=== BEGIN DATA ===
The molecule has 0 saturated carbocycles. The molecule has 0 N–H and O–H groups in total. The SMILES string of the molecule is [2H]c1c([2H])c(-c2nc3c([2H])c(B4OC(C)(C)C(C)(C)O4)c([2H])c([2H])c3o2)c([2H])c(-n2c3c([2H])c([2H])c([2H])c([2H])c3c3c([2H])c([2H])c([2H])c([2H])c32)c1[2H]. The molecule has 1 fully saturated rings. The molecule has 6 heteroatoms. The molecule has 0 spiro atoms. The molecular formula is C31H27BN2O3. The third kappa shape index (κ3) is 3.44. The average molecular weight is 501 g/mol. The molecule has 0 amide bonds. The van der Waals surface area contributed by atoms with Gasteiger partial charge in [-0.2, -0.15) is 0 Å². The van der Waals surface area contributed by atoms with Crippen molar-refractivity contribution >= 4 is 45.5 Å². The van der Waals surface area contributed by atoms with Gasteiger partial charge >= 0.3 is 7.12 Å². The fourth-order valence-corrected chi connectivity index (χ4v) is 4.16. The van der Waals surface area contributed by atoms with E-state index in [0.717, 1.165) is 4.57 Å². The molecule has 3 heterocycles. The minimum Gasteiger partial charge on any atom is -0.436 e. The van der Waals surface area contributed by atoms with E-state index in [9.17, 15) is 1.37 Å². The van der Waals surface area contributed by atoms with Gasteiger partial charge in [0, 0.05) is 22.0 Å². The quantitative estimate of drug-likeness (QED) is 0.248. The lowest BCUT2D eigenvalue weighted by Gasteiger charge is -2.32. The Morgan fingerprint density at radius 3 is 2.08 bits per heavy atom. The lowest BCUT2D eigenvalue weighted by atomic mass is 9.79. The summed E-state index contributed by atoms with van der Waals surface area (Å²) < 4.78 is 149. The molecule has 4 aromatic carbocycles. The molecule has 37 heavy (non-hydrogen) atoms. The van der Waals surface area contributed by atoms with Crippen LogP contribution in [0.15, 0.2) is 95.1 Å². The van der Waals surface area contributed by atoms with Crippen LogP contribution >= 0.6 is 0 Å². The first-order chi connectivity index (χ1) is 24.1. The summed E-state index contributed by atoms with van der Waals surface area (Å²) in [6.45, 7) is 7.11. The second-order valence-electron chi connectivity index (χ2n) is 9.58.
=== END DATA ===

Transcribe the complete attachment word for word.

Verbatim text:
The molecule has 0 saturated carbocycles. The molecule has 0 N–H and O–H groups in total. The SMILES string of the molecule is [2H]c1c([2H])c(-c2nc3c([2H])c(B4OC(C)(C)C(C)(C)O4)c([2H])c([2H])c3o2)c([2H])c(-n2c3c([2H])c([2H])c([2H])c([2H])c3c3c([2H])c([2H])c([2H])c([2H])c32)c1[2H]. The molecule has 1 fully saturated rings. The molecule has 6 heteroatoms. The molecule has 0 spiro atoms. The molecular formula is C31H27BN2O3. The third kappa shape index (κ3) is 3.44. The average molecular weight is 501 g/mol. The molecule has 0 amide bonds. The van der Waals surface area contributed by atoms with Gasteiger partial charge in [-0.2, -0.15) is 0 Å². The van der Waals surface area contributed by atoms with Crippen molar-refractivity contribution >= 4 is 45.5 Å². The van der Waals surface area contributed by atoms with Gasteiger partial charge >= 0.3 is 7.12 Å². The fourth-order valence-corrected chi connectivity index (χ4v) is 4.16. The van der Waals surface area contributed by atoms with E-state index in [0.717, 1.165) is 4.57 Å². The molecule has 3 heterocycles. The minimum Gasteiger partial charge on any atom is -0.436 e. The van der Waals surface area contributed by atoms with E-state index in [9.17, 15) is 1.37 Å². The van der Waals surface area contributed by atoms with Gasteiger partial charge in [0, 0.05) is 22.0 Å². The quantitative estimate of drug-likeness (QED) is 0.248. The lowest BCUT2D eigenvalue weighted by Gasteiger charge is -2.32. The Morgan fingerprint density at radius 3 is 2.08 bits per heavy atom. The lowest BCUT2D eigenvalue weighted by atomic mass is 9.79. The summed E-state index contributed by atoms with van der Waals surface area (Å²) < 4.78 is 149. The molecule has 4 aromatic carbocycles. The molecule has 37 heavy (non-hydrogen) atoms. The van der Waals surface area contributed by atoms with Crippen LogP contribution in [0.15, 0.2) is 95.1 Å². The van der Waals surface area contributed by atoms with Crippen LogP contribution >= 0.6 is 0 Å². The first-order chi connectivity index (χ1) is 24.1. The summed E-state index contributed by atoms with van der Waals surface area (Å²) in [6.45, 7) is 7.11. The second-order valence-electron chi connectivity index (χ2n) is 9.58.